There's a certain kind of organizational mind that loves 'systems'. Here's Ken again:
To me, our commitment on child care wasn't, in essence, to spend $5 billion over five years. It was to help build a system. And to use the $5 billion over five years to help do just that. This would be a special challenge. A system is big and important. It lasts for decades and decades and longer. And as you know better than anyone, we are, this moment, a long way from that system. And $5 billion over five years, a lot of money, is modest in the context of system-building.
I've written about this attitude before -- a 'system' or a 'process' allows control without confrontation. The rules get written down and approved, and by the time the people who must live and work by them become aware of them, it's too late to change anything. Ken Dryden isn't hiding this fact either:
We also need to make what we are doing as irreversible as possible. There will hard moments, moments when it will be much easier to go back than to go ahead. We need to make going back as painful as possible. With each step we all take in these next five years, it will be harder to go back. More spaces, higher quality, higher expectations and ambitions, a bigger and growing public appetite, building the pressure on each level of government, to reinforce the commitment implicit in building a system. We need to paint ourselves into a corner because it's a corner we want to be in and need to be in.
The small-government conservative in me is curled in a ball and shaking with fear.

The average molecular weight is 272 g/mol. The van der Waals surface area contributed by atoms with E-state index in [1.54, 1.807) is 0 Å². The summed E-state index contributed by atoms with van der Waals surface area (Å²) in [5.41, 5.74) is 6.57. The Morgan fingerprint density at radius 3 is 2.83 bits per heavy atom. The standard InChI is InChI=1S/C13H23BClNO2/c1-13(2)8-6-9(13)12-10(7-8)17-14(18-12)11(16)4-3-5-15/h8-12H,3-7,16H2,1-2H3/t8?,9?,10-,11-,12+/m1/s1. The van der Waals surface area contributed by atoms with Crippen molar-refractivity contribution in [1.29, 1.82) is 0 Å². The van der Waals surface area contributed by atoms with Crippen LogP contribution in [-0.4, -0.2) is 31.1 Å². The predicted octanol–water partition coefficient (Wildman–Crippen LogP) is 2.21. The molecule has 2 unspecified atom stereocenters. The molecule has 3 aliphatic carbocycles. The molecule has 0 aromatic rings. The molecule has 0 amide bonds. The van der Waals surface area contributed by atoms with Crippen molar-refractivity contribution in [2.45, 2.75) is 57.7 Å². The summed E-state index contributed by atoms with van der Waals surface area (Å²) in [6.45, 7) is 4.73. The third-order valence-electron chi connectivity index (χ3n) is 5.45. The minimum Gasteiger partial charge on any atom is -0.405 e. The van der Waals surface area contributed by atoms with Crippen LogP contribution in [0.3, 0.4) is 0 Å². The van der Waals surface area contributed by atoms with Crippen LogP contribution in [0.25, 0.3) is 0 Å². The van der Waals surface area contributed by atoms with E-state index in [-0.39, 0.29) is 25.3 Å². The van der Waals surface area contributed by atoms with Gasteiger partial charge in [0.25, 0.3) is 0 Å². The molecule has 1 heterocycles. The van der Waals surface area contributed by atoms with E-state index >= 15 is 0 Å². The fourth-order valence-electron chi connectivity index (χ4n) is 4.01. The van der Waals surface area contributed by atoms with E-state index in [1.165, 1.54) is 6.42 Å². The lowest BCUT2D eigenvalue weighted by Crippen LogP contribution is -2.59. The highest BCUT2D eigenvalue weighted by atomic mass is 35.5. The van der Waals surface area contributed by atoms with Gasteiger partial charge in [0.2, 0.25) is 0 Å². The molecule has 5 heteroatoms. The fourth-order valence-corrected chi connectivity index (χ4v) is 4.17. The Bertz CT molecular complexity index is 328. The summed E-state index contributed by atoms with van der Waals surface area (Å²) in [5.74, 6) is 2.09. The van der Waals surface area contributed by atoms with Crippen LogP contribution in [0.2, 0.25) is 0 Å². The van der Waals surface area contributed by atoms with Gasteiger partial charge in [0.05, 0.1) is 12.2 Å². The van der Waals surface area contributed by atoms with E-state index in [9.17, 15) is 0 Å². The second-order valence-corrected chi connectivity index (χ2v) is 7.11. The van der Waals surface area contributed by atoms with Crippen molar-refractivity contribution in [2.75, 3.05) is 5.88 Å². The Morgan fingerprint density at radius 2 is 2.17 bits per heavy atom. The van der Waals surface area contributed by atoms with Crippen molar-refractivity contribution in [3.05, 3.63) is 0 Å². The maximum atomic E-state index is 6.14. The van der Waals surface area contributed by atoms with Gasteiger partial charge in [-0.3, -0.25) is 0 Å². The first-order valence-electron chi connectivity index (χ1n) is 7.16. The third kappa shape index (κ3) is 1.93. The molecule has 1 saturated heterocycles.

February 11, 2005

Grow solution

Okay, I promised I'd post the solution to Grow, and here it is. I didn't figure it out myself, of course, though it might have been fun if I had the time. I found it through the miracle of Google at this blog. Block out the following text if you want to know how to reach 20,000 points:

Note that the perfect solution isn't the only interesting result. For example, if you move the whirlwind up in the order, you can turn the mountain to a volcano, which has some pretty funny effects. There's probably other weird stuff still to be discovered.

February 10, 2005

New email

My old email address was a toxic waste dump and had to be abandoned. The spam was just getting out of control. The new address is listed to the right -- nothing says class like your own vanity email domain.

UPDATE: I can receive mail, but I can't send it. *Sigh* Something's wrong, but I'm sick of wrestling with this thing right now.. I'll fix it tomorrow.

UPDATE 2: Okay it's fixed. Had to write the support guys. Obvious solution, the SMTP port had to be set to 587 rather than the standard 25. How could I have been so silly?

Can you believe I've got spam on the new account already? Those email address harvesters decoded the code I tried to disguise my address with on the right and started spamming away. I've since replaced the text with an image that looks just the same. Hopefully that will prevent any more bots from putting me in their databases.

February 09, 2005

Flash fun

Grow is the strangest flash game I've ever come across. In it, you must drag objects into play, which then interact with each other in strange ways. The object of the game is to do it in an order that will maximize growth. Each object can only be brought in once. Play around with it, and tune in tomorrow, when I will reveal a solution!

Missed this one

Mark Steyn claims another slip-up by our geographically-challenged PM:

Will the naysayers continue forcing their ever more strained dribble of urine over the Bush landscape? Well, the Parisian journalist Frederic Royer has just launched a new weekly tabloid called L'Anti-Americain. The first issue includes a parodic diary by George W Bush with the entry: "Ask the CIA: Where's China?"

Hilarious! Bush is so dumb he can't even find the real 21st-century superpower on a map! As it happens, it was the Canadian prime minister, a renowned sophisticate and indeed a fluent franco-phone, who last year declared in public that China was the most important nation in the southern hemisphere.